Base Metals in the Nickel Are Worth More Than a Nickel

We first hit on this subject last summer in my old blog. One year later and the nickel is worth even less. The details are in this week’s Barron’s (Nickels Are the New Dimes – Subscription Required):

According to United States Mint Specifications, the U.S. nickel must weigh five grams, be 21.21 millimeters in diameter and consist 25% nickel and 75% copper. It’s the latter metallic value that’s of most interest. Earlier this month, the nickel reached a value of 9.7 cents as a result of the rising value of its constituent copper and nickel.

But lest you think of collecting bushels of nickel and melting them for a tidy profit, don’t. The Mint introduced interim rules late last year to head off any such shenanigans and profiteering. Violators can be punished with a fine of up to $10,000, five years in prison or both.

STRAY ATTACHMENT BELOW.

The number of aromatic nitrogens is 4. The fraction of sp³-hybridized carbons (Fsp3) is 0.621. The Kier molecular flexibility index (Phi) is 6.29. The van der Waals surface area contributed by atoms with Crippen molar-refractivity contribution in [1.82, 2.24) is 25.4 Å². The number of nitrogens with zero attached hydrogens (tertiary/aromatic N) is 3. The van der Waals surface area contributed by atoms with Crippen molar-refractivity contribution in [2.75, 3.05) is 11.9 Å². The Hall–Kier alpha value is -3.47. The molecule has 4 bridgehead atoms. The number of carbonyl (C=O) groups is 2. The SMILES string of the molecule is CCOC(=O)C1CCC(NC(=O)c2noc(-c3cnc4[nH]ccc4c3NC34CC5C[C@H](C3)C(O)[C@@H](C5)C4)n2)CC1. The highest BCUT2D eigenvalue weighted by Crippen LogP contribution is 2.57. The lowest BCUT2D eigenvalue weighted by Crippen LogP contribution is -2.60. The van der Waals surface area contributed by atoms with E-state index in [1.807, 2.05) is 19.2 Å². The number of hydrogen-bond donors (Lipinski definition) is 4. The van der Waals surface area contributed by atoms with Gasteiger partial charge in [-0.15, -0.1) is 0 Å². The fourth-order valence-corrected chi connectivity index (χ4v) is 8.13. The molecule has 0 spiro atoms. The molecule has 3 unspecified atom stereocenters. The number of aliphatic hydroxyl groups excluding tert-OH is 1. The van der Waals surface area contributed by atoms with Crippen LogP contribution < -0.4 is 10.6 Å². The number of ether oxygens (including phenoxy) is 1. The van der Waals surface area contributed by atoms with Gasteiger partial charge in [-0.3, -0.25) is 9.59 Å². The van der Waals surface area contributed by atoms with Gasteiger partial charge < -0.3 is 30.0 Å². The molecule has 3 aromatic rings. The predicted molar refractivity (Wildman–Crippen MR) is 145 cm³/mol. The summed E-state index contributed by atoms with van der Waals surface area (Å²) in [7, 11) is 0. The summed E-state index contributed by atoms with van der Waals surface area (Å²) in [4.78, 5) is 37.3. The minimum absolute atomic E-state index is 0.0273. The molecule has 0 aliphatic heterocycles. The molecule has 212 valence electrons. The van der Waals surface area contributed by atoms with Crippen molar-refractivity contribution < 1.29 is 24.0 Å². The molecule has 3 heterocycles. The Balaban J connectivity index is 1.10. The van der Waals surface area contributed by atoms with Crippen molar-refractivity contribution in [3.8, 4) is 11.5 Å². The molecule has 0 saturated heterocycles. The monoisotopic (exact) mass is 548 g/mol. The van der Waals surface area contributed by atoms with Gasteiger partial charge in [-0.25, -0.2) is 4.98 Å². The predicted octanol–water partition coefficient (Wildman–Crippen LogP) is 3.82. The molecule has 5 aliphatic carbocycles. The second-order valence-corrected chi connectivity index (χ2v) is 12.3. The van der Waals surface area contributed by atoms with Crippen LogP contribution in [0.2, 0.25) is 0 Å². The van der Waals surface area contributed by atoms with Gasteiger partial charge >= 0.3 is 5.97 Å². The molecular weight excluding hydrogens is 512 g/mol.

The obvious truth is that the USD, as illustrated so perfectly by the nickel, has been “debased.” But let’s look at the flipside of that argument: since the Dollar is a fiat currency, it is not based on anything tangible such as gold or silver. Therefore, it would make sense for the government to create the currency from the cheapest, most readily available materials, provided they met stringent durability requirements. The nickel just so happens to be made of nickel and copper, which today are very pricey. They could just as easily make the nickel out of clay or pig iron… it would be still be worth 5 cents because the US government says so.

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